When various medieval mountebanks and oddballs assembled “Cabinets of curiosities,” wooden boxes of things like mummy body parts, paintings of people with deformities, and narwhal tusks, they probably didn’t realize the enduring significance. Indeed, the mish-mashed collections of items from the natural and artificial worlds were essentially the first museums, and, moreover, forged a spirit of representational free-play that continues to permeate art today.
The emphasis, of course, then and now, is on representation, on the illumination of the world in otherwise darkened times. Michael Joyal is a local mixed media artist whose own shadowbox arrangements include ephemera like “shells, jars of liquids, Japanese lanterns, [his] cousin’s wisdom teeth, and a pair of pliers” amongst other contemporary curiosities.
“‘Cabinets of curiosities,’ that’s a great title. I might have to steal that for a show in the future”, Joyal said with a laugh, “Yeah, what I do is take artificial items like your pair of pliers, and mix them with seashells or tree branches, and throw them in a box , really to get a reflection on ‘what we live in.’”
Exactly which dark corners of existence Joyal is throwing light on, however, is up for our interpretation. “It’s all about story building,” he said, “The box is the page, and, yeah, I fill it with items that reflect something. But more important is letting people stand outside of it and build their own story or interpretation out of it.”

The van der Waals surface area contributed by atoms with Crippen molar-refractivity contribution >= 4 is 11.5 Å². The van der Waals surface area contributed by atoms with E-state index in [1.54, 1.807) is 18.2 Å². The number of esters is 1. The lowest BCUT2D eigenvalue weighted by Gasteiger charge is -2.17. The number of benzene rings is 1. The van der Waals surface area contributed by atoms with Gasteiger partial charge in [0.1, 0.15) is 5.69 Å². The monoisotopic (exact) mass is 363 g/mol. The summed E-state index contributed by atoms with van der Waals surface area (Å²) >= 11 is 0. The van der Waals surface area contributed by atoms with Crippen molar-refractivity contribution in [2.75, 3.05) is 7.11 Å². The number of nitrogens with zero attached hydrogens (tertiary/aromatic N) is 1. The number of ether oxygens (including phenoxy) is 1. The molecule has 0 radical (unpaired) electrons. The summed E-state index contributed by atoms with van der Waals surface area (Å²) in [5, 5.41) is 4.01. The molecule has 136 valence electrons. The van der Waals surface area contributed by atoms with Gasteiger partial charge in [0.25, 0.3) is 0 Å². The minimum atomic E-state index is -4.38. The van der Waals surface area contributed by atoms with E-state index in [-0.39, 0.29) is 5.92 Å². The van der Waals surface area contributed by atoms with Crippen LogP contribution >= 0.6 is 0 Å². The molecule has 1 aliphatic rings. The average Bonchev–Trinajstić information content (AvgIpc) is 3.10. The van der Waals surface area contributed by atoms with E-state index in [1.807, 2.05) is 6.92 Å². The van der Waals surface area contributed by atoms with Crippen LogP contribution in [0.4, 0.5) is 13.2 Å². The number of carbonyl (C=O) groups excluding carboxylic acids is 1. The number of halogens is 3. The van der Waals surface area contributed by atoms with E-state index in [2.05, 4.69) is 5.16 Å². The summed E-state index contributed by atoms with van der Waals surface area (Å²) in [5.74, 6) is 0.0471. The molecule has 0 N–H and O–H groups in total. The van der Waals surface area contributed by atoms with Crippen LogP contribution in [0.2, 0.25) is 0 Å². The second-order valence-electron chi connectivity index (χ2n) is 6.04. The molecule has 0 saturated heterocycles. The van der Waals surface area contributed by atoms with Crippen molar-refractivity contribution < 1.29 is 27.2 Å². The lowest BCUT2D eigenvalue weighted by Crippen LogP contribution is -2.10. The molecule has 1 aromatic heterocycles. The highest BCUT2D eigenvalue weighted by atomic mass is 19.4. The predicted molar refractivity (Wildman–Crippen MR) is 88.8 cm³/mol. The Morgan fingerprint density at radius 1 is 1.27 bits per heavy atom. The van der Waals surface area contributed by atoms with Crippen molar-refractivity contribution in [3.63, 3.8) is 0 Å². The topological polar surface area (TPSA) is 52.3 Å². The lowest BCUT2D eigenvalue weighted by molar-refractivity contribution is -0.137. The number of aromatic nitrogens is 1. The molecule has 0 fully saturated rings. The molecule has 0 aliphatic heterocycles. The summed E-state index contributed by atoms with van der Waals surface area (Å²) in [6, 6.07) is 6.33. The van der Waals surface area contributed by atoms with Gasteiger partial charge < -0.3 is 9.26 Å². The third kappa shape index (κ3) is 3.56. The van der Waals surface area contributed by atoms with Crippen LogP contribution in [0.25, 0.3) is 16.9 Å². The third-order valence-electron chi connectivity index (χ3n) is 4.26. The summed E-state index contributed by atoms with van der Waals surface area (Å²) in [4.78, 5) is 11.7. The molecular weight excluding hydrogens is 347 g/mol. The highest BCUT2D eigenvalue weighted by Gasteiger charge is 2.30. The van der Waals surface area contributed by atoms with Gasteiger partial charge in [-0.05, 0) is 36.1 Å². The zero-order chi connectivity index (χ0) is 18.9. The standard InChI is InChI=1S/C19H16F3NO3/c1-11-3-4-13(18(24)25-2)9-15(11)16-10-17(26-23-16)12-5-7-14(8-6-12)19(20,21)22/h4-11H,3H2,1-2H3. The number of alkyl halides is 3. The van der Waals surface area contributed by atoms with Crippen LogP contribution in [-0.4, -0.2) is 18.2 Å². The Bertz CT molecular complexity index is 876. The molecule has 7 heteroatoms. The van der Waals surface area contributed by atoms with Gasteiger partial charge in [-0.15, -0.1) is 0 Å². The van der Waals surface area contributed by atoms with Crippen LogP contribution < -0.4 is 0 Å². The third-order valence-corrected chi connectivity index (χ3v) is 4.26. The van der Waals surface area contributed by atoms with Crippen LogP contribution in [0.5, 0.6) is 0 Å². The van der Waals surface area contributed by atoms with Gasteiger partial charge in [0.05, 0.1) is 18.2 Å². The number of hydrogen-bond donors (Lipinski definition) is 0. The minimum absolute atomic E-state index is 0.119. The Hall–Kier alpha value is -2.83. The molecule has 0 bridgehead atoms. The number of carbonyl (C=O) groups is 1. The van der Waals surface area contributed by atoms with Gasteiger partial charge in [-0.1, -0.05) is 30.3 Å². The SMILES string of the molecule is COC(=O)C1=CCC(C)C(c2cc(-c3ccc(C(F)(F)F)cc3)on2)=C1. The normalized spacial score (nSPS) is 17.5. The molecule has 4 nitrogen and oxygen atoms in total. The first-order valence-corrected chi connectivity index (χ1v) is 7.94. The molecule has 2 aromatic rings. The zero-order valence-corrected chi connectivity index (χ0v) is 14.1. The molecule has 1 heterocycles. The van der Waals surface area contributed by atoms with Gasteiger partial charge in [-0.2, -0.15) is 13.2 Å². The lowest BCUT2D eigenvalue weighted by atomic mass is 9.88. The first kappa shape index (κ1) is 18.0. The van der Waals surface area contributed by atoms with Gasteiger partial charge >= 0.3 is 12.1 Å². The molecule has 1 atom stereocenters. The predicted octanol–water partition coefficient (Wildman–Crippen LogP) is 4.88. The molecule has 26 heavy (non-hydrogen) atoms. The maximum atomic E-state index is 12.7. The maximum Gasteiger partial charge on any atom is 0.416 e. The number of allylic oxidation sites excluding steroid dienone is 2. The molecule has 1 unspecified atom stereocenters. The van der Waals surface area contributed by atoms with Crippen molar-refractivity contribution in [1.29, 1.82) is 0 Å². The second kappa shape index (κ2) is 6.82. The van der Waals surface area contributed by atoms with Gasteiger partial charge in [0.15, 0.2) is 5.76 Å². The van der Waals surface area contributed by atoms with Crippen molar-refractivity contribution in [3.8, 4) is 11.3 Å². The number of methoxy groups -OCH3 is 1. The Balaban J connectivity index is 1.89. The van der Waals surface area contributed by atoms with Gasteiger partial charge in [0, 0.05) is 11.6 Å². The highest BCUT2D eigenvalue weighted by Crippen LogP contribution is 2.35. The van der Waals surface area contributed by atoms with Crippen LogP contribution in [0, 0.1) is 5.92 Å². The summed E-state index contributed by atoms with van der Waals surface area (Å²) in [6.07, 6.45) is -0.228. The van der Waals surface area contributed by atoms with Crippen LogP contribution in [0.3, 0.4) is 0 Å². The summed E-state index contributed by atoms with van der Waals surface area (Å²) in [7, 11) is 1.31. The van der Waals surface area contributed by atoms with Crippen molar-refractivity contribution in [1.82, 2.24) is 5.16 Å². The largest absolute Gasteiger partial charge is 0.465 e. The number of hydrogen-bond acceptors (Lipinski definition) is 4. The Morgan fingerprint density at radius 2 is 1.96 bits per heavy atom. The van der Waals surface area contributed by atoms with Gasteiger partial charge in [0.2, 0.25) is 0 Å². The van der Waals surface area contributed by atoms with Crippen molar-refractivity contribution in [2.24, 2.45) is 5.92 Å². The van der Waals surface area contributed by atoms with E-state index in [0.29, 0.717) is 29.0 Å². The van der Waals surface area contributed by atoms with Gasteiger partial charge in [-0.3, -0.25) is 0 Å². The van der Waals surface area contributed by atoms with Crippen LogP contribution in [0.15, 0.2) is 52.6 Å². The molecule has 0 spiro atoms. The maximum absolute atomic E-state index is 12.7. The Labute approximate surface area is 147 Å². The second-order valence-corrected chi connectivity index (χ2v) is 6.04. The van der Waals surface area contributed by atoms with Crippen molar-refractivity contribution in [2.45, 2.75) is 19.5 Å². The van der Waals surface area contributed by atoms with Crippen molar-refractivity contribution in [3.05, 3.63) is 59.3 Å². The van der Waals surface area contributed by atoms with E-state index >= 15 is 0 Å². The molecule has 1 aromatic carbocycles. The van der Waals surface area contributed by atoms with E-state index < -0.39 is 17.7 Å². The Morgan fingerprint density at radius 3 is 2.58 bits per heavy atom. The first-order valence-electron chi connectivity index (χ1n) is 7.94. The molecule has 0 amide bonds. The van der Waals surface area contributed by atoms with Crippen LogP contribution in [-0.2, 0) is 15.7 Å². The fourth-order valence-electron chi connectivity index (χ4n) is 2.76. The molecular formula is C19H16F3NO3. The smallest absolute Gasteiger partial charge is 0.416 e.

One undeniable thematic trope that permeates Joyal’s work is the negotiation of new landscapes, unsurprising since he was born in Northern Labrador, raised in Fort McMurray, formally educated at the Nova Scotia College of Art and Design, and ended up in Winnipeg only four years ago.
“Coming into different places is always interesting, and everyone knows that Winnipeg has a huge cultural background, which is daunting. You know, nobody says ‘OK, here’s how you find out where all the artists are, and what they do.’” Joyal said, “So a lot of the work I’ve done recently is just finding out who I am here and what kind of work I want to do here.”
Trinity: Painting, Drawing, and Collage, showing this month at Cre8ery Gallery, represents nothing less than Michael Joyal’s formal introduction to the local arts community. And, as its title suggests, the exhibition has much more to offer than just weird stuff in boxes. Indeed, Trinity explores vast intersections of mediums and materials. One particularly predominant motif is comic book-inflected illustration, a key formative influence that Joyal has, at times, had to fight to retain.
“I took a lot of my comic book influences into [Nova Scotia College of Art and Design] and it didn’t go over all that well amongst the institution.” he said, “It’s not really accepted like it is now, as a new art form. In retrospect, it was a good thing, it taught me to fight for what I believe in.”
Joyal has spent virtually all of his time in Winnipeg pouring out what he “believes in” onto canvases, as well as into boxes. Over four years, he has managed to accrue an impressive array of work, almost two dozen of which will be on display at Cre8ery. What occupies Joyal now is the nervous awareness that inevitably presages the unveiling of such enterprises.
“I want to be known among my fellow artists as someone who is out there, who is a serious artist.” Joyal said with a palpable stir, “After spending four years in a 12 feet by 12 feet room just creating, it would be the greatest thing if someone who I don’t know came out, saw the work, and came away with a new outlook on something.”
It’s a hopeful sentiment that should resonate with anyone who has ever created in one form or another; with anyone who has known the vast anticipation felt upon emerging from that “12 by 12 room,” that maddening cell of creation, and into the light of the world, with something of themselves to share.
“Trinity: Painting, Drawing, and Collage” opens Sept. 10th and runs until Sept. 29 at Cre8ery Gallery, second floor, 125 Adelaide St.